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Arguments set in Medicaid appeal

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Indiana Lawyer Rehearing

In a case that involves whether Medicaid applicants who were rejected can include information that was not in their initial applications when they appeal, the Indiana Supreme Court has set oral arguments for March 3 at 9 a.m.

In its July 21 decision in Anne Waltermann Murphy, et al. v. William Curtis, et al., No. 49A04-0909-CV-503, the majority of an Indiana Court of Appeals panel reversed the decision of a Marion Superior judge and found in favor of Anne Waltermann Murphy in her official capacity as secretary of Indiana Family and Social Services Administration and Patricia Casanova in her official capacity as director of the Office of Medicaid Policy and Planning of the Indiana Family and Social Services Administration.

One of the Court of Appeals judges dissented, writing that she disagreed with the majority’s conclusion that an administrative law judge’s “refusal to consider evidence of conditions not disclosed on a Medicaid disability application does not violate federal Medicaid law and the Due Process Clause of the Fourteenth Amendment.”

American Civil Liberties Union of Indiana attorneys who represented the three named plaintiffs – William Curtis, Gary Stewart, and Walter Raines – as well as attorneys for Indiana Legal Services who frequently represent Medicaid applicants in their appeals, have expressed concern that because applicants are unsure of what is needed for successful applications, with or without assistance from a family member or social worker, they should be able to present additional evidence at appeals.

Lawyers in the attorney general’s office who represented Murphy and Casanova argued that in many cases, applicants do have someone who should be able to provide enough information to help with applications.

However, attorneys for the plaintiffs said that while this is sometimes the case, the three plaintiffs’ experiences in a relatively short amount of time led them to believe there were many more examples of failed appeals where the applicants should have been allowed to present more evidence at appeal than what was in the application.

In Curtis’ case, his caseworker advised him only to report his mental health issues and not include his orthopedic problems. Stewart, who applied so he could receive medical attention, which is a fairly common reason to apply for Medicaid, wasn’t diagnosed with his pre-existing condition of congestive heart failure until after he submitted his application. He did not know what was wrong at the time he filled out his application. Raines “either had trouble identifying his illness or he didn’t consider it disabling,” said ACLU of Indiana attorney Gavin Rose, who represents the plaintiffs.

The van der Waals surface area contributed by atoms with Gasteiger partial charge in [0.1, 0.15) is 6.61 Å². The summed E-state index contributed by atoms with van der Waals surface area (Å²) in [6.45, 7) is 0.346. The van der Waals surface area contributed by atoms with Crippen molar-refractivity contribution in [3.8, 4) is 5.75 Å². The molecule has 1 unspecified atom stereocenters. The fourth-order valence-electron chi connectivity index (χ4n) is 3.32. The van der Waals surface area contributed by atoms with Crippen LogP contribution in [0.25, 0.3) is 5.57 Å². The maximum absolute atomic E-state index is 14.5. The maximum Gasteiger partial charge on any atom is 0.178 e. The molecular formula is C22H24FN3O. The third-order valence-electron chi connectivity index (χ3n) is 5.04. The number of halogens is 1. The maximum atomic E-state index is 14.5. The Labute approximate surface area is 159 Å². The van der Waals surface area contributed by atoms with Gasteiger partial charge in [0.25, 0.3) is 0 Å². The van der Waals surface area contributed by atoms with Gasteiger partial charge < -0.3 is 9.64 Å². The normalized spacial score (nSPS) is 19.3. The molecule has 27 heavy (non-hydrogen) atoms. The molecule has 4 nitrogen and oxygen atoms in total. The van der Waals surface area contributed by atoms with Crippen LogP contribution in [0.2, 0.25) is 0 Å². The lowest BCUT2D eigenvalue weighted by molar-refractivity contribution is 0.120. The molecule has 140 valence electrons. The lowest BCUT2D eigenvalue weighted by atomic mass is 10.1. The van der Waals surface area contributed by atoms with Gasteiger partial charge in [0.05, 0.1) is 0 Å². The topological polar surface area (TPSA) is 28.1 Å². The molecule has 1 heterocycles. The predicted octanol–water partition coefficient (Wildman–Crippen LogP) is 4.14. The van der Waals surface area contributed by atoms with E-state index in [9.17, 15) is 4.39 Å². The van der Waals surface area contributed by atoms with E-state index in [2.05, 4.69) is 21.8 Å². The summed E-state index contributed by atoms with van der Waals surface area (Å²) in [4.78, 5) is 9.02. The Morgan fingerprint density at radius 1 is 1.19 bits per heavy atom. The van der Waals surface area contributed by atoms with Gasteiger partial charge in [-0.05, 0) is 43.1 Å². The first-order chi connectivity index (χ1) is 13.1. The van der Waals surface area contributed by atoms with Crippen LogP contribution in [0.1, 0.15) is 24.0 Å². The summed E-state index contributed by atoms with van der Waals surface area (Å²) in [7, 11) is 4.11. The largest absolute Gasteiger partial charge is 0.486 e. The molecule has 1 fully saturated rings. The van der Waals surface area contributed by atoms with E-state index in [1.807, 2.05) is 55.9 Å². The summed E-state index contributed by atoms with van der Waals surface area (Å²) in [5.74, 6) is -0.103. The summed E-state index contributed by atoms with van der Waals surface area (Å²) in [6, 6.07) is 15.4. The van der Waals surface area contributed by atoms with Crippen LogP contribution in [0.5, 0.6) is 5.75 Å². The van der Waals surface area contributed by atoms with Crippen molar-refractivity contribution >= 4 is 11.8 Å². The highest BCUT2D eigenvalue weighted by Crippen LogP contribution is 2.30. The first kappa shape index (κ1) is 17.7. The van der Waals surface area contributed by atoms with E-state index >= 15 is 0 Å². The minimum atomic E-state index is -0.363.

Rehearing "Medicaid applicants facing 'tremendous hurdles'?" IL Sept. 29-Oct. 12, 2010

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  3. The practitioners and judges who hail E-filing as the Saviour of the West need to contain their respective excitements. E-filing is federal court requires the practitioner to cram his motion practice into pigeonholes created by IT people. Compound motions or those seeking alternative relief are effectively barred, unless the practitioner wants to receive a tart note from some functionary admonishing about the "problem". E-filing is just another method by which courts and judges transfer their burden to practitioners, who are the really the only powerless components of the system. Of COURSE it is easier for the court to require all of its imput to conform to certain formats, but this imposition does NOT improve the quality of the practice of law and does NOT improve the ability of the practitioner to advocate for his client or to fashion pleadings that exactly conform to his client's best interests. And we should be very wary of the disingenuous pablum about the costs. The courts will find a way to stick it to the practitioner. Lake County is a VERY good example of this rapaciousness. Any one who does not believe this is invited to review the various special fees that system imposes upon practitioners- as practitioners- and upon each case ON TOP of the court costs normal in every case manually filed. Jurisprudence according to Aldous Huxley.

  4. Any attorneys who practice in federal court should be able to say the same as I can ... efiling is great. I have been doing it in fed court since it started way back. Pacer has its drawbacks, but the ability to hit an e-docket and pull up anything and everything onscreen is a huge plus for a litigator, eps the sole practitioner, who lacks a filing clerk and the paralegal support of large firms. Were I an Indiana attorney I would welcome this great step forward.

  5. Can we get full disclosure on lobbyist's payments to legislatures such as Mr Buck? AS long as there are idiots that are disrespectful of neighbors and intent on shooting fireworks every night, some kind of regulations are needed.

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